Which was a really smart way to take this story, I thought. I already know you do trainer introspection well—one of your previous works that this reminds me of, “Calls With an Ex-Champion”, is testament to that—but taking what is probably the most familiar narrative in Pokemon and giving it a dark but very familiar twist really made me enjoy this. You build up Red as this hurt and self-deprecating character that’s slowly realizing that all of the reasons he had for his journey was amounting to nothing, and it’s such a joy to read.

    The final scene with Ethan ended up becoming my favorite of the story, as it leaves Red in this state of bitter acceptance that puts his isolation in Mt. Silver in a different and more interesting light. I also appreciate how you used Ethan here, in that him being a contrast to Red brought enough out of the latter that put a good finishing touch to his character.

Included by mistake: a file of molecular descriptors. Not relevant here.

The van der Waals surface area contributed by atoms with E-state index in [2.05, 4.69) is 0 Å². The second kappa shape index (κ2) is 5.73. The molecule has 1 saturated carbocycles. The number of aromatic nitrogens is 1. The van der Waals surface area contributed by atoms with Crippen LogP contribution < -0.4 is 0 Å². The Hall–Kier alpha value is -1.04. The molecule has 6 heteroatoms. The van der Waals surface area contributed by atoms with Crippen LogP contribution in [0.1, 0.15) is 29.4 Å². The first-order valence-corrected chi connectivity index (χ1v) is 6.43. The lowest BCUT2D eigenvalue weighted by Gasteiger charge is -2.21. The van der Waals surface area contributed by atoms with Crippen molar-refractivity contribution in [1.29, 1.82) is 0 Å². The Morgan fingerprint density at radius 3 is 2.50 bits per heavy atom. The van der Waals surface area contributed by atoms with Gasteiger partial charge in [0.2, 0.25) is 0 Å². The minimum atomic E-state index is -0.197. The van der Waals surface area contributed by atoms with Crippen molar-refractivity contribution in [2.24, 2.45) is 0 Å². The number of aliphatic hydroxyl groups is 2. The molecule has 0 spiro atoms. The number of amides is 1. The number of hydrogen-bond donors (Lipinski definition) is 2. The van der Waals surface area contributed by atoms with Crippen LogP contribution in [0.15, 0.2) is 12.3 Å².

There was just one very minor thing that I wanted to address:

    I thought this part softened the impact of this whole scene a bit, in that it felt like the story conveniently telling me that it was mixing things up by Red addressing someone else. Compare it to the scene after, where you gradually reveal that Red is not talking to Blue but to Ethan, which IMO is much more effective.

    But that’s really minor, and this is a very well-written and well-executed one-shot. Great job there! :)